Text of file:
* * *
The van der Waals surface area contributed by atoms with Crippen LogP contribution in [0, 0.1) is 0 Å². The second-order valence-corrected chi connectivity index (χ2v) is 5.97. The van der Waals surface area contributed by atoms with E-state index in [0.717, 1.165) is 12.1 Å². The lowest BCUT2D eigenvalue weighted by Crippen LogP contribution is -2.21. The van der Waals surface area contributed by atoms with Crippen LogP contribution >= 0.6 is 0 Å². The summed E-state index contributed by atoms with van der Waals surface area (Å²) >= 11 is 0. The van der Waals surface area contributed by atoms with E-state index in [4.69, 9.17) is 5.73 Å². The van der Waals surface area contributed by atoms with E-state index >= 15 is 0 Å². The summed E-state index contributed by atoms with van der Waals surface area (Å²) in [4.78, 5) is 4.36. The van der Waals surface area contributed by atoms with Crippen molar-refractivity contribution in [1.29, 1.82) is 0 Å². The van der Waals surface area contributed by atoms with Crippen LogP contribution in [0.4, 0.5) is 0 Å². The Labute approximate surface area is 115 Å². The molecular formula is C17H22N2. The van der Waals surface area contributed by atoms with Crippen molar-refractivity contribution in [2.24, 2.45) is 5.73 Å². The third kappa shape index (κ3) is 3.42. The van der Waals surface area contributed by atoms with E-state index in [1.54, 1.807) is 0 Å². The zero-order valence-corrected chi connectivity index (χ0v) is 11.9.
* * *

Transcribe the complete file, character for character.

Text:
The van der Waals surface area contributed by atoms with Crippen LogP contribution in [0, 0.1) is 0 Å². The second-order valence-corrected chi connectivity index (χ2v) is 5.97. The van der Waals surface area contributed by atoms with E-state index in [0.717, 1.165) is 12.1 Å². The lowest BCUT2D eigenvalue weighted by Crippen LogP contribution is -2.21. The van der Waals surface area contributed by atoms with Crippen LogP contribution >= 0.6 is 0 Å². The summed E-state index contributed by atoms with van der Waals surface area (Å²) >= 11 is 0. The van der Waals surface area contributed by atoms with E-state index in [4.69, 9.17) is 5.73 Å². The van der Waals surface area contributed by atoms with E-state index >= 15 is 0 Å². The summed E-state index contributed by atoms with van der Waals surface area (Å²) in [4.78, 5) is 4.36. The van der Waals surface area contributed by atoms with Crippen molar-refractivity contribution in [1.29, 1.82) is 0 Å². The van der Waals surface area contributed by atoms with Crippen LogP contribution in [0.4, 0.5) is 0 Å². The Labute approximate surface area is 115 Å². The molecular formula is C17H22N2. The van der Waals surface area contributed by atoms with Crippen molar-refractivity contribution in [2.24, 2.45) is 5.73 Å². The third kappa shape index (κ3) is 3.42. The van der Waals surface area contributed by atoms with E-state index in [1.54, 1.807) is 0 Å². The zero-order valence-corrected chi connectivity index (χ0v) is 11.9.